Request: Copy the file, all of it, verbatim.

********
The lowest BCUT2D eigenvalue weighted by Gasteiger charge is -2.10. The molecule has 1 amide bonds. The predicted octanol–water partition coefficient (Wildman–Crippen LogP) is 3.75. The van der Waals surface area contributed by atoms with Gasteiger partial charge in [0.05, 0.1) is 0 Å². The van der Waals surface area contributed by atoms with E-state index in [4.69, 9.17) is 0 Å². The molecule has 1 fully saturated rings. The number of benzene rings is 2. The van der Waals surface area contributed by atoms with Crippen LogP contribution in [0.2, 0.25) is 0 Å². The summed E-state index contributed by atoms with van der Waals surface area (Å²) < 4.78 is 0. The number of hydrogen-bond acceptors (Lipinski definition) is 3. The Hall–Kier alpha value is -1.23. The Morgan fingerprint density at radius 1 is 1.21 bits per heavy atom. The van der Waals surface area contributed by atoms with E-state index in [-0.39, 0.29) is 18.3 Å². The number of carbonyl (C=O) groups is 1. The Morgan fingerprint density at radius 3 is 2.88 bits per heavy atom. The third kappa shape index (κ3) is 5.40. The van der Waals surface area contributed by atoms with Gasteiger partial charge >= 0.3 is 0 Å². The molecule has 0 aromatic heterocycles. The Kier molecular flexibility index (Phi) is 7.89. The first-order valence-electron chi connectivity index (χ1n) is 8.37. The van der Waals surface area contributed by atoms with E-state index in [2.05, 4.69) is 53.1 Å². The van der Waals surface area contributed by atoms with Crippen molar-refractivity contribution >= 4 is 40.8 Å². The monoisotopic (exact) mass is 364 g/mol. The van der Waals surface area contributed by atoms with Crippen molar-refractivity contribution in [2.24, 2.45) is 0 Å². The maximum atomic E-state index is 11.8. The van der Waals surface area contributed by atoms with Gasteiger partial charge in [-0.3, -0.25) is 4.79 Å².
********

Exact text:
The lowest BCUT2D eigenvalue weighted by Gasteiger charge is -2.10. The molecule has 1 amide bonds. The predicted octanol–water partition coefficient (Wildman–Crippen LogP) is 3.75. The van der Waals surface area contributed by atoms with Gasteiger partial charge in [0.05, 0.1) is 0 Å². The van der Waals surface area contributed by atoms with E-state index in [4.69, 9.17) is 0 Å². The molecule has 1 fully saturated rings. The number of benzene rings is 2. The van der Waals surface area contributed by atoms with Crippen LogP contribution in [0.2, 0.25) is 0 Å². The summed E-state index contributed by atoms with van der Waals surface area (Å²) < 4.78 is 0. The number of hydrogen-bond acceptors (Lipinski definition) is 3. The Hall–Kier alpha value is -1.23. The Morgan fingerprint density at radius 1 is 1.21 bits per heavy atom. The van der Waals surface area contributed by atoms with E-state index in [-0.39, 0.29) is 18.3 Å². The number of carbonyl (C=O) groups is 1. The Morgan fingerprint density at radius 3 is 2.88 bits per heavy atom. The third kappa shape index (κ3) is 5.40. The van der Waals surface area contributed by atoms with Gasteiger partial charge >= 0.3 is 0 Å². The molecule has 0 aromatic heterocycles. The Kier molecular flexibility index (Phi) is 7.89. The first-order valence-electron chi connectivity index (χ1n) is 8.37. The van der Waals surface area contributed by atoms with E-state index in [2.05, 4.69) is 53.1 Å². The van der Waals surface area contributed by atoms with Crippen molar-refractivity contribution >= 4 is 40.8 Å². The monoisotopic (exact) mass is 364 g/mol. The van der Waals surface area contributed by atoms with Crippen molar-refractivity contribution in [2.24, 2.45) is 0 Å². The maximum atomic E-state index is 11.8. The van der Waals surface area contributed by atoms with Gasteiger partial charge in [-0.3, -0.25) is 4.79 Å².